Billy's life changes when two people enter his life. Twom Twomey is a charismatic renegade who believes that truly living means going a little outlaw. Twom and Billy become one another's mutual benefactor and friend. At the same time, Billy is reintroduced to Gretchen Quinn, an old and adored friend of Dorie's. It is Gretchen who suggests to Billy that the world can be transformed by creative acts of the soul.
With Twom, Billy visits the dark side. And with Gretchen, Billy experiences possibilities.Billy knows that one path is leading him toward disaster and the other toward happiness. The problem is-Billy doesn't trust happiness. It's the age he's at. The tragic age.
My rating: 3 out of 5 stars

The Tragic Age was a bit of an up and down for me. I started out wary of our main character Billy; he seemed like a pretentious know-it-all. But I warmed up to him pretty quickly, and I began to enjoy his voice; he's very funny, in a snarky, pessimistic, self-deprecating way, The writing style is rather unique, interspersing the story with explanations and facts that are entertaining to read (most of the time) and adding to the quirkiness of the story's voice. Billy is very clever and entertaining, and his voice engrosses you in the story. Even when there's not much going on, Stephen Metcalfe makes it interesting to read about with Benny's individual voice.

None of the other characters are developed with as much complexity as our narrator. They're pretty stereotypical, with the oversexualized latina, the bad boy, and the nerd. Gretchen isn't as much of a stereotype, but I wouldn't say that she's fully developed, either; I felt like we never really got to know her.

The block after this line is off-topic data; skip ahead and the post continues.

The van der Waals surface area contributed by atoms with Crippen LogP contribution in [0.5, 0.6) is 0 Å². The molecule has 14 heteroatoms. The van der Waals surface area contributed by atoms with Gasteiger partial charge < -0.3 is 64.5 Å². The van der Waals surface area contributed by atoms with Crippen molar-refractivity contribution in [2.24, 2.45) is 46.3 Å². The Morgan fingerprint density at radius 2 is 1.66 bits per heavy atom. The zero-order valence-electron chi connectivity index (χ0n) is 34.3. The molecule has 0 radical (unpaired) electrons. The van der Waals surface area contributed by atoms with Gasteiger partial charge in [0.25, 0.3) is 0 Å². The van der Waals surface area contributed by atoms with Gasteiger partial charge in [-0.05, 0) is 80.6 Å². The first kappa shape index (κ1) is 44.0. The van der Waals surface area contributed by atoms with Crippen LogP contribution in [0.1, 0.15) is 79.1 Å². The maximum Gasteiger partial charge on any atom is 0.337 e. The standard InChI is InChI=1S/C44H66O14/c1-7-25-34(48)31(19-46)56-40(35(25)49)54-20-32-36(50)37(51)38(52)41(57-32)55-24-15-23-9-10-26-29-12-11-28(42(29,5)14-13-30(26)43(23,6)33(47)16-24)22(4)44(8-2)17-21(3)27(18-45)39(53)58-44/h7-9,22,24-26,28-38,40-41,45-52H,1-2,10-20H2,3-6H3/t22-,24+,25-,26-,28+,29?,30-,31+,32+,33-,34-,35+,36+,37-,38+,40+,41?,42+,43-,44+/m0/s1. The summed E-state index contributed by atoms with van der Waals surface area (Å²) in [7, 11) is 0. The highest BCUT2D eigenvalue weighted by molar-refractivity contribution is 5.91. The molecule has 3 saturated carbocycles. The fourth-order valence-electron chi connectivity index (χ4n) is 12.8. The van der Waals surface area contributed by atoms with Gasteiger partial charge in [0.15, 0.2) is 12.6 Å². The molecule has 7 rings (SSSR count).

And then the ending turns the book into a complete mess. I don't even know what to say about the ending other than.... wtf. I would really like to hear the author's reasoning for ending the story this way because it makes absolutely no sense to me. Billy had been warning us all along that this would end badly, but I was never expecting things to end this badly; everything escalates so quickly and just completely blows up in the main characters' faces. And when things go wrong, common sense goes out the window, even for oh-so-smart Billy, and everything just turns into a huge mess from there. All of this is made worse by how much of an unrealiable narrator Billy is. I enjoyed this at first because I would believe everything Billy said and then be surprised when he tells us he had lied, but after a while I just stopped believing what Billy was telling the reader, and in the end I just assumed Billy was making something up and got really confused when parts of it turned out to be true (and I'm still not entirely sure about this). I can't explain this any more without spoilers, but this book has one of the bizarrest, messiest, least sense-making endings I have ever read.

I know my review sounds very negative, but that's not entirely accurate; there's a lot to criticize about The Tragic Age, but there are also many parts that I really enjoyed. I really liked the every-day parts of the story, being told in Benny's fresh and funny voice, and those made The Tragic Age a worthwhile read for me. But the lack of character development in the secondary characters, and the confusing, messy ending kept me from really loving this novel.

Monday, June 20, 2016

Review: The Secrets of Lake Road by Karen Katchur

Title: The Secrets of Lake Road
Author: Karen Katchur
Publisher: Thomas Dunne Books
Release date: August 4th 2015
Pages: 309
Genre: women's fiction/mystery
Source: I received a free copy of this book from the publisher in exchange for an honest review. Thanks!